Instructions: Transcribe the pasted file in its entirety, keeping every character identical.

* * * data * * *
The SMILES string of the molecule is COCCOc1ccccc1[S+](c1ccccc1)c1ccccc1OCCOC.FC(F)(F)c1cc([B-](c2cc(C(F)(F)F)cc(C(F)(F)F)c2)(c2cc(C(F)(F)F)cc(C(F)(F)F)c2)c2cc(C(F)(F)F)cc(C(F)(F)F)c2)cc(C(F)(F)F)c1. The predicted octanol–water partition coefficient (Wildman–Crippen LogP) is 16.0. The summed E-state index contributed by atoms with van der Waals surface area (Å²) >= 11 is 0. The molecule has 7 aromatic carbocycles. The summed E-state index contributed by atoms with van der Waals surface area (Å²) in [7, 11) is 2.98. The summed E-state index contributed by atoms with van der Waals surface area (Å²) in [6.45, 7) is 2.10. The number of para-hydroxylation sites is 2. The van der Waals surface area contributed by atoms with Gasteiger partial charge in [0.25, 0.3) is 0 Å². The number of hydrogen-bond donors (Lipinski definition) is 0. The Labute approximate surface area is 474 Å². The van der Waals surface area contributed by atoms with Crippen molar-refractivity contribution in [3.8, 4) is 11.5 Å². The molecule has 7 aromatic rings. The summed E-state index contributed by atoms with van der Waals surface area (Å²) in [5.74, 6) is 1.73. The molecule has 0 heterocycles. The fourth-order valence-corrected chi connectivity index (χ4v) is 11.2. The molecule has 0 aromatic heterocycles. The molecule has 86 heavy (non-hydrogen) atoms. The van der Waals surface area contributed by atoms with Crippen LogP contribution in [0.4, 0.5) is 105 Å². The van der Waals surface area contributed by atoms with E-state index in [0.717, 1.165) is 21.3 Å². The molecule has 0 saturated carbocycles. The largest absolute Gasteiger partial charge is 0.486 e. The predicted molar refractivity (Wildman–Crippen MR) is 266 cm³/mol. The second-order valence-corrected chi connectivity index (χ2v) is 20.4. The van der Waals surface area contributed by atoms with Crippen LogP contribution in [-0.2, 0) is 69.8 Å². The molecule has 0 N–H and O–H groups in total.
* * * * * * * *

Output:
The SMILES string of the molecule is COCCOc1ccccc1[S+](c1ccccc1)c1ccccc1OCCOC.FC(F)(F)c1cc([B-](c2cc(C(F)(F)F)cc(C(F)(F)F)c2)(c2cc(C(F)(F)F)cc(C(F)(F)F)c2)c2cc(C(F)(F)F)cc(C(F)(F)F)c2)cc(C(F)(F)F)c1. The predicted octanol–water partition coefficient (Wildman–Crippen LogP) is 16.0. The summed E-state index contributed by atoms with van der Waals surface area (Å²) >= 11 is 0. The molecule has 7 aromatic carbocycles. The summed E-state index contributed by atoms with van der Waals surface area (Å²) in [7, 11) is 2.98. The summed E-state index contributed by atoms with van der Waals surface area (Å²) in [6.45, 7) is 2.10. The number of para-hydroxylation sites is 2. The van der Waals surface area contributed by atoms with Gasteiger partial charge in [0.25, 0.3) is 0 Å². The number of hydrogen-bond donors (Lipinski definition) is 0. The Labute approximate surface area is 474 Å². The van der Waals surface area contributed by atoms with Crippen molar-refractivity contribution in [3.8, 4) is 11.5 Å². The molecule has 7 aromatic rings. The summed E-state index contributed by atoms with van der Waals surface area (Å²) in [5.74, 6) is 1.73. The molecule has 0 heterocycles. The fourth-order valence-corrected chi connectivity index (χ4v) is 11.2. The molecule has 0 aromatic heterocycles. The molecule has 86 heavy (non-hydrogen) atoms. The van der Waals surface area contributed by atoms with Crippen LogP contribution in [0.4, 0.5) is 105 Å². The van der Waals surface area contributed by atoms with E-state index in [0.717, 1.165) is 21.3 Å². The molecule has 0 saturated carbocycles. The largest absolute Gasteiger partial charge is 0.486 e. The predicted molar refractivity (Wildman–Crippen MR) is 266 cm³/mol. The second-order valence-corrected chi connectivity index (χ2v) is 20.4. The van der Waals surface area contributed by atoms with Crippen LogP contribution in [-0.2, 0) is 69.8 Å². The molecule has 0 N–H and O–H groups in total.